Bench Racing Ammo: Lapped TrafficTuesday, August 15, 2006 | 1:50 PM
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Do you remember the first time you got lapped during a race? I do. The first trip I took to Oklahoma City in search of more competition rewarded me with the humbling experience of being lapped by a kid with #67 on his Y-Zinger. At the time I thought I was a pretty fast dude, and I was actually riding my fastest ever at that particular race. Only problem was Robbie Reynard was riding in another zip code.
Being lapped is the most demoralizing thing that can happen to a racer. Or is it? Is the fact that you got lapped the result of you being slow, or is it that the guy that lapped you is from another planet? David Vuillemin and the rest of the 450F class at Millville would argue the latter.
But was it the first time this has happened?
"Ricky actually told me on Monday that he thought me and him and [Roger] DeCoster were the only guys to do that, but I don't remember ever doing it,” Barnett laughed. “I did come close a couple of times [in 125 Nationals in the early 1980s], but I don't think it ever happened.... But we could make something up if you want!"
As for The Man, Roger DeCoster did indeed use his mighty works Suzuki to lap second place way back when. "I did it in '72 at the Austrian 500cc Grand Prix at Sittendorf,” he told Racer X today. “It was also a wet race—really wet. There was one huge uphill and I was the only one who could go up it consistently."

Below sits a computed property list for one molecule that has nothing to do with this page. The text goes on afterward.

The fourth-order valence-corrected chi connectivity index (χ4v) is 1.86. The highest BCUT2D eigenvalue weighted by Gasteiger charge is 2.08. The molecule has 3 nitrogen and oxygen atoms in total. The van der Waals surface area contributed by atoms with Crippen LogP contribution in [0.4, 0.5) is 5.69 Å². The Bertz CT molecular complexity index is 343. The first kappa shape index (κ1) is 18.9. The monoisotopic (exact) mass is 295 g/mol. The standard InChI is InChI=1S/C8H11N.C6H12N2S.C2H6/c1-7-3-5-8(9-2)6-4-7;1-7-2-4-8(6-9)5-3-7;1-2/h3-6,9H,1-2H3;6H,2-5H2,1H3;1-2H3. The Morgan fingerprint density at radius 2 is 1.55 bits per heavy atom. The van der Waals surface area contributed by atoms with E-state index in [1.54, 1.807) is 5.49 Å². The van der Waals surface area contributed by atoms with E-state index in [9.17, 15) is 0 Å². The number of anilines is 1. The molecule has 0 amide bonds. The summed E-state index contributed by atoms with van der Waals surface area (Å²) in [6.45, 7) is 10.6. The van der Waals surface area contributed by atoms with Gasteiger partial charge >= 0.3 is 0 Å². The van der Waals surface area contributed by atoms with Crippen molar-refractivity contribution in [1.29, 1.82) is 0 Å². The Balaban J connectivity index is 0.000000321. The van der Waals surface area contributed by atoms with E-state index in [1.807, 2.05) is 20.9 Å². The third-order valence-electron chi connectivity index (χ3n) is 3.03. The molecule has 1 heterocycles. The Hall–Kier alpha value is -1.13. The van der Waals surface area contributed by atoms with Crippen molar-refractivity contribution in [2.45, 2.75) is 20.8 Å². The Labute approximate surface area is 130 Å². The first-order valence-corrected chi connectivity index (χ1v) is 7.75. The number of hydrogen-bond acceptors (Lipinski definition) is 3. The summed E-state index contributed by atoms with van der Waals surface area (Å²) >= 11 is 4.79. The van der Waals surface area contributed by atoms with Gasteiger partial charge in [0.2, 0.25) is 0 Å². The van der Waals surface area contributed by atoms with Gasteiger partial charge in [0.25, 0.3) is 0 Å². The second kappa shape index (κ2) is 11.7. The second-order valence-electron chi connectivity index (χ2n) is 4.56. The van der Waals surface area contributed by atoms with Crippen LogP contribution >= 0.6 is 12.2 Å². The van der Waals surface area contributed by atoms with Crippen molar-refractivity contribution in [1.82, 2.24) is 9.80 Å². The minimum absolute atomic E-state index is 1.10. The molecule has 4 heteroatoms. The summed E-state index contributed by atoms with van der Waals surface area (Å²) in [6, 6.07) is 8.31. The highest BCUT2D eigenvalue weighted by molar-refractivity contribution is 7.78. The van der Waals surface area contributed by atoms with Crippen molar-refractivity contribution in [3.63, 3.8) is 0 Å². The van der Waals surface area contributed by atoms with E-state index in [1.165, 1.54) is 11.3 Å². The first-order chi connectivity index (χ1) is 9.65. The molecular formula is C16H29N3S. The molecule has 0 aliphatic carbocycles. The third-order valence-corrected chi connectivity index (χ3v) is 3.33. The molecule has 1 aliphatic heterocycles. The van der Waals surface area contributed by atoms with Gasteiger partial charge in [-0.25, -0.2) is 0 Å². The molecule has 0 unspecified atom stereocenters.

DeCoster almost did it again in 1975 at the super-muddy 500cc Grand Prix of Italy, which was held in Alessandria that year in the northwest part of the country. "I was way out front, leading all the way, and then at the very end my bike broke and [Heikki] Mikkola won. I was so bummed out. That was maybe the deepest mud I have ever seen."
RC has lapped into the top five at Daytona before, and James Stewart and he lapped third-place Nick Wey on their way to one of the most exciting supercross finishes of the year. But what The GOAT pulled off last weekend has apparently not been done in recorded AMA motocross history.
So the next time you find yourself riding among the lapped traffic, don’t get too down on yourself. If you're riding as fast as you can, that's about all you can ask of yourself. It's not your fault that the maniac who put you a lap down eats his breakfast on Mars.
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Check out 10,000 MILES FROM HOMEin our Latest issue of Racer X available now.
Australian Dean Ferris hopes to follow in the footsteps of some of his legendary countrymen. Now contesting the FIM Grand Prix series, he made a huge impression at the Motocross of Nations. Page 138.